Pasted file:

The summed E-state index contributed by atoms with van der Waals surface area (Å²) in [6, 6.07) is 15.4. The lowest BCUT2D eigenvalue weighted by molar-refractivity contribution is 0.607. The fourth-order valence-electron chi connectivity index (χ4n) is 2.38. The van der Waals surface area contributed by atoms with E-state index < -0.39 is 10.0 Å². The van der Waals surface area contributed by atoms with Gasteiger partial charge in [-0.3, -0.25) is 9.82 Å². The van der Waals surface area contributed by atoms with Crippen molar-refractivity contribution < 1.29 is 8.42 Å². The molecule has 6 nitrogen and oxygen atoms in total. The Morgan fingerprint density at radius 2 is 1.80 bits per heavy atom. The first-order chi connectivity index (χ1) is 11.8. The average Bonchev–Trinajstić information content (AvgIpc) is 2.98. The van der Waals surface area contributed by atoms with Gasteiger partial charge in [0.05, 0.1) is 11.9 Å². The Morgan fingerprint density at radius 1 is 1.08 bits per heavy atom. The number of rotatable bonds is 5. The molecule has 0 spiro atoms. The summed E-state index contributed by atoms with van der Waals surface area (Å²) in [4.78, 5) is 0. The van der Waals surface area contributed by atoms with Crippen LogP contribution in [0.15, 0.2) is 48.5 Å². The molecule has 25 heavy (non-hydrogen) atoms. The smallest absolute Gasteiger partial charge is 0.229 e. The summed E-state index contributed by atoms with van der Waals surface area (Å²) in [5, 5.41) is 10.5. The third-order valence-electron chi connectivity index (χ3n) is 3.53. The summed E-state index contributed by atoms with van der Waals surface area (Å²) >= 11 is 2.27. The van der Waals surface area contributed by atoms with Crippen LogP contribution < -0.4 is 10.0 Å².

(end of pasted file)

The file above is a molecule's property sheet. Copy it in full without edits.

The summed E-state index contributed by atoms with van der Waals surface area (Å²) in [6, 6.07) is 15.4. The lowest BCUT2D eigenvalue weighted by molar-refractivity contribution is 0.607. The fourth-order valence-electron chi connectivity index (χ4n) is 2.38. The van der Waals surface area contributed by atoms with E-state index < -0.39 is 10.0 Å². The van der Waals surface area contributed by atoms with Gasteiger partial charge in [-0.3, -0.25) is 9.82 Å². The van der Waals surface area contributed by atoms with Crippen molar-refractivity contribution < 1.29 is 8.42 Å². The molecule has 6 nitrogen and oxygen atoms in total. The Morgan fingerprint density at radius 2 is 1.80 bits per heavy atom. The first-order chi connectivity index (χ1) is 11.8. The average Bonchev–Trinajstić information content (AvgIpc) is 2.98. The van der Waals surface area contributed by atoms with Gasteiger partial charge in [0.05, 0.1) is 11.9 Å². The Morgan fingerprint density at radius 1 is 1.08 bits per heavy atom. The number of rotatable bonds is 5. The molecule has 0 spiro atoms. The summed E-state index contributed by atoms with van der Waals surface area (Å²) in [4.78, 5) is 0. The van der Waals surface area contributed by atoms with Crippen LogP contribution in [0.15, 0.2) is 48.5 Å². The molecule has 25 heavy (non-hydrogen) atoms. The smallest absolute Gasteiger partial charge is 0.229 e. The summed E-state index contributed by atoms with van der Waals surface area (Å²) in [5, 5.41) is 10.5. The third-order valence-electron chi connectivity index (χ3n) is 3.53. The summed E-state index contributed by atoms with van der Waals surface area (Å²) >= 11 is 2.27. The van der Waals surface area contributed by atoms with Crippen LogP contribution < -0.4 is 10.0 Å².